Ellwood P. Cubberley
An influential educator in the field of educational administration, Ellwood Patterson Cubberley helped guide the teacher education curriculum in the early twentieth century through his edited textbook series. His account of educational history set the historiographical tone for the first half of the twentieth century.
Cubberley was born in 1868 in Antioch (later to be named Andrews), Indiana. He graduated from Indiana University in 1891 and showed special promise in science and mathematics. His ambition was to become a geologist, but teaching eventually overcame that early goal. Before graduation, he spent a year teaching in a tiny country school in Rock Hill, Indiana. After graduation he taught briefly at Ridgeville College (Ridgeville, Indiana), before moving to Vincennes University (Vincennes, Indiana), where he soon became president.
In 1896 he moved to California and became superintendent of the San Diego Board of Education. There he battled local politicians over the appointment of qualified applicants.
In 1898 he left San Diego and took a severe pay cut to accept a teaching position with Stanford University and its fledgling two-person Department of Education (which would later become the School of Education). He would spend the remainder of his career there. On leave from Stanford, he received his Ph.D. from Columbia University in 1905 and was named full professor at Stanford in 1908. He assumed leadership of Stanford's School of Education in 1917 and proceeded to expand vastly the scope of its activities. Throughout his career, Cubberley remained deeply involved in shaping national policy on issues from teacher certification to textbooks. He retired in 1933.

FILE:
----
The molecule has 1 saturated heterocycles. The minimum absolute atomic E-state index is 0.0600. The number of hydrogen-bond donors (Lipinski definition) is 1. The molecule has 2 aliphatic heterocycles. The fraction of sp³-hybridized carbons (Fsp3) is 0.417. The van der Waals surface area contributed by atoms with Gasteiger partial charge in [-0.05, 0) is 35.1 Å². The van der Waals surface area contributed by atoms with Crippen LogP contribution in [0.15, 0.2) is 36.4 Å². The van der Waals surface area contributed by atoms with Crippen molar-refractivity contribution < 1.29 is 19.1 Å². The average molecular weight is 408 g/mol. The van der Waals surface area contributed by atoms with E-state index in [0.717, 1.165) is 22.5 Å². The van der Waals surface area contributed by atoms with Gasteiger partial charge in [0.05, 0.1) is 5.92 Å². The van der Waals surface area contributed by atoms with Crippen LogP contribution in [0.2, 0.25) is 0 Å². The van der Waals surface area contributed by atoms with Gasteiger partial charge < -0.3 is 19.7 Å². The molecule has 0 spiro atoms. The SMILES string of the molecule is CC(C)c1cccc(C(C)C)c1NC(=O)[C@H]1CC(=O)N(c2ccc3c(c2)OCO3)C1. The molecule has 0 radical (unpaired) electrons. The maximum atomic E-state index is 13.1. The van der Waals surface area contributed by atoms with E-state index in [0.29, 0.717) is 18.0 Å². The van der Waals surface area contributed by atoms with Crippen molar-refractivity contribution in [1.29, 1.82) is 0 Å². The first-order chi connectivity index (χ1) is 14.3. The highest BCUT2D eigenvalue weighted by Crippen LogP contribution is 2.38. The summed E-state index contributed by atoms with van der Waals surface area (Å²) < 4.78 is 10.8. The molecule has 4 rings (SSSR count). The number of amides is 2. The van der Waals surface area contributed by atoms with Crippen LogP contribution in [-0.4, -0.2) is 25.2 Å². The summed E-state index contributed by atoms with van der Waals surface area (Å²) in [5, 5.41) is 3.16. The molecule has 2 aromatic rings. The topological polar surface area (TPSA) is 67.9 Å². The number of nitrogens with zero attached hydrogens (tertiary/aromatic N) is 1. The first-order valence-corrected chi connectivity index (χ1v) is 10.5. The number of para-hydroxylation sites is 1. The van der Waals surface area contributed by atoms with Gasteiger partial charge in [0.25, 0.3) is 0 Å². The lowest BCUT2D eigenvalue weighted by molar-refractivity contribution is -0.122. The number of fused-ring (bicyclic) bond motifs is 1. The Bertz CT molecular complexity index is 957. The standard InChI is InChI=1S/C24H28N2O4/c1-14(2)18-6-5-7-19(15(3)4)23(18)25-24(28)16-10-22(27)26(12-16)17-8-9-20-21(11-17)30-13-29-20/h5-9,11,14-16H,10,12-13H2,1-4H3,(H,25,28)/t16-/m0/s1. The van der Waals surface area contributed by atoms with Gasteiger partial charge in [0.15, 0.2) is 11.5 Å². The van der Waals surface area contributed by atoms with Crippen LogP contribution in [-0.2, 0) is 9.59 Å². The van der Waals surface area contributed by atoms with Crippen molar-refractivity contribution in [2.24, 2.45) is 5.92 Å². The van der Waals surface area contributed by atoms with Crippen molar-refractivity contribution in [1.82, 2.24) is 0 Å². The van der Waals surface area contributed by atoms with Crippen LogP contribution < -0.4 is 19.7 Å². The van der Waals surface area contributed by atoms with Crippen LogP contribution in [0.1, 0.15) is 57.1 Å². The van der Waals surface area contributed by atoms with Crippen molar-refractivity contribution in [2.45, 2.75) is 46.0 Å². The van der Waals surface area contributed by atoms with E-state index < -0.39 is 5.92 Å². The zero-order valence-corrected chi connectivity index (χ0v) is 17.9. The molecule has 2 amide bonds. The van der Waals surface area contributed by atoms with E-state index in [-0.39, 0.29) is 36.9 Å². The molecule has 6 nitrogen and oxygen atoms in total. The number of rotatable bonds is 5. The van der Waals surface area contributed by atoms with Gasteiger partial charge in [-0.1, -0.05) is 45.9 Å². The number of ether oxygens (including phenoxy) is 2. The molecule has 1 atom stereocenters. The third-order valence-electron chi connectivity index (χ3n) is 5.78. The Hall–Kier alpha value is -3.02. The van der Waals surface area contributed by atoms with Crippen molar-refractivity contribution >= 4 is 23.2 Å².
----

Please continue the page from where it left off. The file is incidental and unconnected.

Cubberley was perhaps the most significant educational administrator of his day. At the outset of Cubberley's career, school administration was thought of as a set of general principles without any conception of theoretical or scientific plans. There were no formal textbooks from which to teach educational administration to students. Educational administrators had no place to learn better practices and, as such, learned solely from experience. Indeed, educational administration posts were often political plums requiring little, if any, formal training. Most universities lacked education departments.
Cubberley's Public Education in the United States (1919), perhaps his greatest work, set the historiographical tone for educational history for more than forty years. Adopting an instrumentalist approach to education, Cubberley portrayed education as the main tool of America's progress. He saw the rise of universal public schooling as a triumph of democratic forces. Cubberley saw educational systems as continually improving, and he associated the rise and refinement of education with America's continued progress.
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